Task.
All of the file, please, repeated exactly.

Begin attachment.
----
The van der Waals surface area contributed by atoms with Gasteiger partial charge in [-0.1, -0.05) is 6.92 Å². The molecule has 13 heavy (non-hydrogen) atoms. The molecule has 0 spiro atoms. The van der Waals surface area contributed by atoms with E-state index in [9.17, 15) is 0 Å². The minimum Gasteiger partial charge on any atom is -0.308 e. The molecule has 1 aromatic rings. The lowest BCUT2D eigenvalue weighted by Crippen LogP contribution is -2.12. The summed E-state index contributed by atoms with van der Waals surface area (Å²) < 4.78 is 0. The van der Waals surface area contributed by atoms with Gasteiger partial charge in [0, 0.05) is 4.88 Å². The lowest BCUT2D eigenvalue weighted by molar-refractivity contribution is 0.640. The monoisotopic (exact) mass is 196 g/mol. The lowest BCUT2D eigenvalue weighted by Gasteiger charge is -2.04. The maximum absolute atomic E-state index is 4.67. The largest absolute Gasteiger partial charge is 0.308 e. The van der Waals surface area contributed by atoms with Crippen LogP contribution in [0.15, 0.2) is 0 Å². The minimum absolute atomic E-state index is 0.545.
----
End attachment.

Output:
The van der Waals surface area contributed by atoms with Gasteiger partial charge in [-0.1, -0.05) is 6.92 Å². The molecule has 13 heavy (non-hydrogen) atoms. The molecule has 0 spiro atoms. The van der Waals surface area contributed by atoms with E-state index in [9.17, 15) is 0 Å². The minimum Gasteiger partial charge on any atom is -0.308 e. The molecule has 1 aromatic rings. The lowest BCUT2D eigenvalue weighted by Crippen LogP contribution is -2.12. The summed E-state index contributed by atoms with van der Waals surface area (Å²) < 4.78 is 0. The van der Waals surface area contributed by atoms with Gasteiger partial charge in [0, 0.05) is 4.88 Å². The lowest BCUT2D eigenvalue weighted by molar-refractivity contribution is 0.640. The monoisotopic (exact) mass is 196 g/mol. The lowest BCUT2D eigenvalue weighted by Gasteiger charge is -2.04. The maximum absolute atomic E-state index is 4.67. The largest absolute Gasteiger partial charge is 0.308 e. The van der Waals surface area contributed by atoms with Crippen LogP contribution in [0.15, 0.2) is 0 Å². The minimum absolute atomic E-state index is 0.545.